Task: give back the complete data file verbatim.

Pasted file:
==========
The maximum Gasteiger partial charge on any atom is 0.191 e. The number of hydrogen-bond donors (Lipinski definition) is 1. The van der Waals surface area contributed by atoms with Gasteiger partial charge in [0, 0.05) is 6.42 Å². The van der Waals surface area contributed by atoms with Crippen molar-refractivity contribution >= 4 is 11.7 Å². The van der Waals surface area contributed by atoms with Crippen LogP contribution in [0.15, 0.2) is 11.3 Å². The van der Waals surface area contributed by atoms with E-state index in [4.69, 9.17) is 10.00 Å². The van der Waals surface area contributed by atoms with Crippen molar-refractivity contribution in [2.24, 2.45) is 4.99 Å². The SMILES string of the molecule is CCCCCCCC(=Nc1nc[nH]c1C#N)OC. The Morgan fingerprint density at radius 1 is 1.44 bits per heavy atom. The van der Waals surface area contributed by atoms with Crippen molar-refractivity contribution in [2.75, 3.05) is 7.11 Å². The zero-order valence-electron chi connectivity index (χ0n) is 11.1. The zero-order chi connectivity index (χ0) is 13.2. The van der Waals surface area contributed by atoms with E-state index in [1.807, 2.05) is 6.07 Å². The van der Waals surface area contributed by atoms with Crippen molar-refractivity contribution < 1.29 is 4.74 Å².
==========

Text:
The maximum Gasteiger partial charge on any atom is 0.191 e. The number of hydrogen-bond donors (Lipinski definition) is 1. The van der Waals surface area contributed by atoms with Gasteiger partial charge in [0, 0.05) is 6.42 Å². The van der Waals surface area contributed by atoms with Crippen molar-refractivity contribution >= 4 is 11.7 Å². The van der Waals surface area contributed by atoms with Crippen LogP contribution in [0.15, 0.2) is 11.3 Å². The van der Waals surface area contributed by atoms with E-state index in [4.69, 9.17) is 10.00 Å². The van der Waals surface area contributed by atoms with Crippen molar-refractivity contribution in [2.24, 2.45) is 4.99 Å². The SMILES string of the molecule is CCCCCCCC(=Nc1nc[nH]c1C#N)OC. The Morgan fingerprint density at radius 1 is 1.44 bits per heavy atom. The van der Waals surface area contributed by atoms with Crippen molar-refractivity contribution in [2.75, 3.05) is 7.11 Å². The zero-order valence-electron chi connectivity index (χ0n) is 11.1. The zero-order chi connectivity index (χ0) is 13.2. The van der Waals surface area contributed by atoms with E-state index in [1.807, 2.05) is 6.07 Å². The van der Waals surface area contributed by atoms with Crippen molar-refractivity contribution < 1.29 is 4.74 Å².